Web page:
February 22, 2008 10:03 AM PST

Judge on privacy: Computer code trumps the law

Australian High Court Judge Justice Kirby says computer code is more potent than the law--and that legislators are powerless to do anything about it.

Technology has outpaced the legal system's ability to regulate its use in matters of privacy and fair use rights, said Kirby, speaking Thursday night at an Internet Industry Association (IIA) event.

Kirby said the judicial system has faced difficulties in coping with changes the Internet and computing have brought.

While the soon-to-be-reviewed Privacy Act has incorporated key privacy principles such as "usage limitation"--which states that data collected about an individual cannot be used for other purposes, except by the approval of the law or the person's consent--Google and Yahoo have rendered that principle defunct, Kirby said.

"It was a good moral and ethical principle to keep people's control over the usage that was made of the information...And then along came Google and Yahoo," said Kirby.

"And when the new technology came, there was a massive capacity to range through vast amounts of information. The notion that you could control this was a conundrum," he said, adding that because the technology is considered so useful, privacy concerns have been cast aside.

The challenges that technology present continue to beat even the best legal minds in the world, Kirby said.

Despite this, lawmakers should attempt to implement checks and balances. Without them, corporations pose an even graver problem for humanity.

"To do nothing is to make a decision to let others go and take technology where they will. There are even more acute questions arising in biotechnology and informatics, such as the hybridization of the human species and other species. Points of no return can be reached," he said.

However, technology has already allowed corporations to beat the legal system, said Kirby, citing the case Sony brought against Australian businessman, Eddy Stevens, in 2005 for modifying Sony PlayStations.

Despite the High Court ruling in favor of Stevens, the decision was later overturned by the government after the U.S. government pressed it to make legislative amendments to protect Sony's right to restrict where consumers buy its software from.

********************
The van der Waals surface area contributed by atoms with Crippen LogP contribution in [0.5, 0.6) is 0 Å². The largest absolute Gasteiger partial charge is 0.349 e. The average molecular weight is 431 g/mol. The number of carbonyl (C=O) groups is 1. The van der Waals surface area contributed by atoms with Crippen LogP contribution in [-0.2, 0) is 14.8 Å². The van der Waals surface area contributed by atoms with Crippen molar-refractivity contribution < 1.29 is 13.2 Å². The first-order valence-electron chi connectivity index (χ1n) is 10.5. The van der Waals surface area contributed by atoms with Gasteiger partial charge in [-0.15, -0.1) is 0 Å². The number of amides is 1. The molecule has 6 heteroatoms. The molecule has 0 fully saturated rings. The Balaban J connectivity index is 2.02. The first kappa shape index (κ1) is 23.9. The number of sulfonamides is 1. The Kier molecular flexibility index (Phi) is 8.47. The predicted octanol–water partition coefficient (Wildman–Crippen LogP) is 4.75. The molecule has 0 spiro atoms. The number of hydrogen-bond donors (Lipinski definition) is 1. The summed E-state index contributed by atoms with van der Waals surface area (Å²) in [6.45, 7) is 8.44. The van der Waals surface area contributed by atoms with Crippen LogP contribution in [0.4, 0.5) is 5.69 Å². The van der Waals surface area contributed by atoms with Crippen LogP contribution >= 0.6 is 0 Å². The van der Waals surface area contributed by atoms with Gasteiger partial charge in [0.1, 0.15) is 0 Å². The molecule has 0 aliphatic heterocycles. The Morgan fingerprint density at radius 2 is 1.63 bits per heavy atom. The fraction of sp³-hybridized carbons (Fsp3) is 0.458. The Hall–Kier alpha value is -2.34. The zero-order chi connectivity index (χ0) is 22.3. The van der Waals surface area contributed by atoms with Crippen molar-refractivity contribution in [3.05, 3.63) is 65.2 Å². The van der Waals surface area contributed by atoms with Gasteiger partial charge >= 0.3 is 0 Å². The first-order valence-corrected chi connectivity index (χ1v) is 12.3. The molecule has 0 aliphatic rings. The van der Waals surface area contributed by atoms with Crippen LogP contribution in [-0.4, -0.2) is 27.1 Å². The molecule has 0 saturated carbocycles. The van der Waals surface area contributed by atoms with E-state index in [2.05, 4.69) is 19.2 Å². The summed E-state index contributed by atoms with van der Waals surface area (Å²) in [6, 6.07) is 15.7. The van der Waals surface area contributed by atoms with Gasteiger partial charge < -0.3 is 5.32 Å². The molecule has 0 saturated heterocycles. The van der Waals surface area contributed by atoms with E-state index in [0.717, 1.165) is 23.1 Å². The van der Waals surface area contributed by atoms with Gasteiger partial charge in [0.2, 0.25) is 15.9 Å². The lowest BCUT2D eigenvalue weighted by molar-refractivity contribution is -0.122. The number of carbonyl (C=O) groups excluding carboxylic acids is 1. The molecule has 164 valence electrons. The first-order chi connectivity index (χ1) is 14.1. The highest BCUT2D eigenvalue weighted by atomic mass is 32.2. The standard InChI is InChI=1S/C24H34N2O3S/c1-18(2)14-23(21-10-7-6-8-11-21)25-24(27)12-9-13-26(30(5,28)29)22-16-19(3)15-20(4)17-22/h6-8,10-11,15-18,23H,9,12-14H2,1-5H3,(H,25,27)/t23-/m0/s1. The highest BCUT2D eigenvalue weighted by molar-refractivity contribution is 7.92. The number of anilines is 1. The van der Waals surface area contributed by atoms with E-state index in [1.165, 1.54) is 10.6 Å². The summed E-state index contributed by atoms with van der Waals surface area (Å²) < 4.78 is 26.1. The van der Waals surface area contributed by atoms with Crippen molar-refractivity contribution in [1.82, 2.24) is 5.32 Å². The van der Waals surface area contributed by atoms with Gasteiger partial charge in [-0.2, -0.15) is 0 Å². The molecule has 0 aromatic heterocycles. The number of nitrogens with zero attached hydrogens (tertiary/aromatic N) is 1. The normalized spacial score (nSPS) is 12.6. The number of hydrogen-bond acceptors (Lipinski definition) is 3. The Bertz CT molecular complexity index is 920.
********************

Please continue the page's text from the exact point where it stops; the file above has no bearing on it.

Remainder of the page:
"We are moving to a point in the world where more and more law will be expressed in its effective way, not in terms of statutes solidly enacted by the parliament...but in the technology itself--code," said Kirby.

Liam Tung of ZDNet Australia reported from Sydney.

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Vigilantes Disunite
A world in which code is law over the decisions of the body elected to represent the people is a world that will give rise to vigilante code as the means of justice.

Means get meaner.
Posted by Len Bullard (454 comments )
Reply Link Flag
Utter Bull
While code can sneak around the law, the law sets the framework for which software and more importantly the people who write it must operate within.

If the law demands privacy then so be it.
Posted by Renegade Knight (13748 comments )
Reply Link Flag
Utter Bull is Utter Bull
Renegade Knight, you're an idiot. Justice Michael Kirby IS one of those top legal minds in the world. If he says there's a problem, then you can bet your ass there's a problem.
Posted by silenzisgolden (2 comments )
Link Flag
Really? Lets see...
Sony puts rootkits on hundreds of thousands of computers. That's a felony. Did anybody go to jail?
Sony lied and said there was no rootkit. then they said it did no harm. Then they said it didn't phone home. Then they said the DMCA gave them the power to put rootkits that do harm and phone home on your computer, even if you click NO on the EULA. Then they said they had posted a removal tool. Then the removal tool was found to install more evil code! instead of removing anything. Anyone get charged with a criminal act? No. Sony was hit with a few nuisance class actions, and gave everyone a free CD.

Where's your Law?

Just last month it was found that Sears KMart had duped many people into downloading software that tracks their computers everywhere it goes on the internet, including your banking site, your e-mail, etc. No class actions that I've heard, but they did have to change the wording of the EULA that nobody reads.

Where is your law?

Utter Bull?
That's udder, and if it has one, it's no bull!

Lampie The Clown
Posted by lampietheclown (73 comments )
Link Flag
errr nice but
er the law is there, but the enforcement isn't
Posted by ggrs34 (25 comments )
Reply Link Flag
What else is new?
There is a problem and the problem is legal fiction gets to be more protected than real persons... Code, Sony, online vigilantism are just pieces of the emerging corporate state. If you ever played Syndicate you'll get the picture, only there'll be no graphic violence, only muffled victims, i.e., you & me, the underdogs. Welcome to the american nightmare!
Posted by MichaGato (25 comments )
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